The Add Comment feature will make it easier for users to annotate the problem area if additional information is required.
Once I completed my test and closed the Screen Resolution tool, I clicked the Stop Record button. At that point, the Problem Steps Recorder displayed the Save As dialog box, shown in Figure E, and prompted me to name the file, which it then saved as a Zip file.

Figure E

The recorded session is automatically saved in a Zip file.
When you open the Zip file, you'll see the compiled HTML file, as shown in Figure F.

Figure F

When you open the Zip file, you can see and launch the compiled HTML file.
When you double-click the compiled HTML file, Internet Explorer will launch and open the recorded session and display the screen shots and a step-by-step account of the entire procedure. Figure G shows the beginning of the file, but you can download the Zip file and view the entire session in the accompanying TechRepublic download.

Figure G

You can then view the entire recorded session with Internet Explorer.

What's your take?

What do you think of the Problem Steps Recorder? Do you think that it will be a valuable tool? Will it be something that you will use when you begin supporting Windows 7?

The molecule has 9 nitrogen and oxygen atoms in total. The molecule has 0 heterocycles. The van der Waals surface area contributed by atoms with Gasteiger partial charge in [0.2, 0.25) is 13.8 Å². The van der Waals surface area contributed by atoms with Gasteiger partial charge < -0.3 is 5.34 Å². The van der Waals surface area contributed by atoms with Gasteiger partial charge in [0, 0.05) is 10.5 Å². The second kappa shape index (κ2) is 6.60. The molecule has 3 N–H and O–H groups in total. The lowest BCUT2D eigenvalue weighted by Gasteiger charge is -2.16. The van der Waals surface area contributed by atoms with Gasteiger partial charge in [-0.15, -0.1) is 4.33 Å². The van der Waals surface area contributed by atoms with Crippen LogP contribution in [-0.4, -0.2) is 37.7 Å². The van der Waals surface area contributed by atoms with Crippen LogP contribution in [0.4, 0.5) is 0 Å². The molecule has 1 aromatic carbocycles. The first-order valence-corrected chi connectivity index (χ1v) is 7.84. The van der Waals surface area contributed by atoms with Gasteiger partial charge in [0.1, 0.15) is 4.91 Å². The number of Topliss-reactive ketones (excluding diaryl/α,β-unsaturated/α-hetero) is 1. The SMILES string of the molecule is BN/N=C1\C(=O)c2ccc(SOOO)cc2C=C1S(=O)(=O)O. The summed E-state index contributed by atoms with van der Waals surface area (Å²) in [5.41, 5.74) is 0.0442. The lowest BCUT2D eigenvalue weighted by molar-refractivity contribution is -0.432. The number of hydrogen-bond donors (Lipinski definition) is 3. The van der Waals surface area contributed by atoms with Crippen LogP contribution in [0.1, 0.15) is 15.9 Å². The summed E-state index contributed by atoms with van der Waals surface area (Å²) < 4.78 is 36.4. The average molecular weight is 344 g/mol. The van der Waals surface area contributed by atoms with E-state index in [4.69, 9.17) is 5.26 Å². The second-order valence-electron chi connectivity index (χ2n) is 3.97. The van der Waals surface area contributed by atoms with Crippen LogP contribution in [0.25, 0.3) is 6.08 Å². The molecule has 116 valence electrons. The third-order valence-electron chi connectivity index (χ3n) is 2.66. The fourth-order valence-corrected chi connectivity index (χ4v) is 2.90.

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About

Greg Shultz is a freelance Technical Writer. Previously, he has worked as Documentation Specialist in the software industry, a Technical Support Specialist in educational industry, and a Technical Journalist in the computer publishing industry.

31 comments
DNicoli
DNicoli

I like this tool, I only wish that it would only record the active window(s) instead of the entire desktop (I have 3 monitors, and this can get frustrating). Otherwise, good job!

webigration.com
webigration.com

Awesome. Might you be able to use this for any application other than MS running on W7? For instance an ERP application? You coudl create a voiceless manual very quickly with little fuss or muss.